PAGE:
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What It’s Like To Fight Ebola When the World Stops Listening

Jul 09, 2015
TIME Health
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My first deployment into the Ebola outbreak was in September, when I was sent to Liberia. After three months there I was eventually stationed in Guinea, another Ebola-affected region where I am currently serving as an emergency response coordinator.

Over the last year, the Ebola outbreak has infected more than 27,500 people in Liberia, Guinea and Sierra Leone and killed more than 11,200 of those people. It's still ongoing. When I first joined the response, the situation was very serious. Cases were increasing exponentially, and Médecins Sans Frontières/Doctors Without Borders (MSF) was putting out calls for help and for more actors to get involved. The calls were largely ignored and unfulfilled until later.

Today in Guinea there are many people and organizations involved, but there is virtually no external interest. Despite the fact that we are still seeing cases of Ebola every week—something that would have been considered a disaster just two years ago—the outbreak has stopped dominating the public conversation and news cycle.

Have we noticed the world has stopped paying attention? Yes, we have. Are we surprised by it? No, we’re not. It’s the news cycle, and we know that. Many of my colleagues have a healthy dose of cynicism that goes along with idealism. We wouldn’t pursue this job if we didn’t, because you don’t last long if you let yourself be disappointed. People lose interest. It happened with Haiti, it happened with Nepal, it happens every single time. In some ways, it reinforces our conviction that this is the right place for us to be.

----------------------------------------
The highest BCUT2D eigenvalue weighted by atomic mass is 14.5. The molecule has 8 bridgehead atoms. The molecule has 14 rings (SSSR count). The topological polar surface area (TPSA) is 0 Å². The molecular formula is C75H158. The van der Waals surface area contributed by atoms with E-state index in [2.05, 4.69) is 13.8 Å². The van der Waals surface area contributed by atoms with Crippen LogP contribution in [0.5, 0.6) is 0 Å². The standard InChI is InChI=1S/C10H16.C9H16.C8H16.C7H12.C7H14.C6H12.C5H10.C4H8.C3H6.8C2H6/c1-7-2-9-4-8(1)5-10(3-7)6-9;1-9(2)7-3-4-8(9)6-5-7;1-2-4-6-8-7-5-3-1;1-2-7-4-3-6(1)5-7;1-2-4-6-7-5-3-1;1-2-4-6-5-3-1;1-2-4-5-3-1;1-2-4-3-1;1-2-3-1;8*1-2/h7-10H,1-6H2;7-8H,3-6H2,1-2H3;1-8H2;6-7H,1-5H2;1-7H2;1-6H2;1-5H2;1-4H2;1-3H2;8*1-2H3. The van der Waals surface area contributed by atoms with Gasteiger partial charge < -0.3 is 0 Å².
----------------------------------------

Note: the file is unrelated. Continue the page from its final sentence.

We still have about twelve to eighteen cases of Ebola per week in Guinea, and a third of the cases we saw last week were not on a contact list—meaning they were surprises. When there are unexpected cases, it’s dreadful from a public health point of view. The current situation is better than it has been, but it’s not as good as it should be. In an absolutely perfect and best-case scenario, we could see an end for Ebola in Guinea by October. But that’s an optimistic estimate.

We are aware everyone is tired. The national authorities are tired— they have been working on this non-stop and they just want the outbreak to end. The people of Guinea are tired of the uncertainty and fear. This is an observant Muslim country, and people are very affected by the fact that they can’t go on pilgrimage to Mecca until the epidemic is over. The public is tired of hearing about Ebola. MSF has been working on this for more than a year. We are tired.

But the outbreak is not over yet. And while the lack of attention is normal, it’s not very helpful. The problems that contributed to the scale of this outbreak still exist in many places. People need to realize that the World Health Organization (WHO) is only as good as its member states. If people want to help, they should insist that their country respects its commitments to donations and spending. They should realize that these problems do not exist in isolation and that to some extent they affect everybody.

We understand that people cannot believe that the Ebola outbreak is not over. Neither can we. But we can’t stop paying attention.

Anna Halford is the Ebola Emergency Coordinator in Guinea for Médecins Sans Frontières/Doctors Without Borders (MSF).

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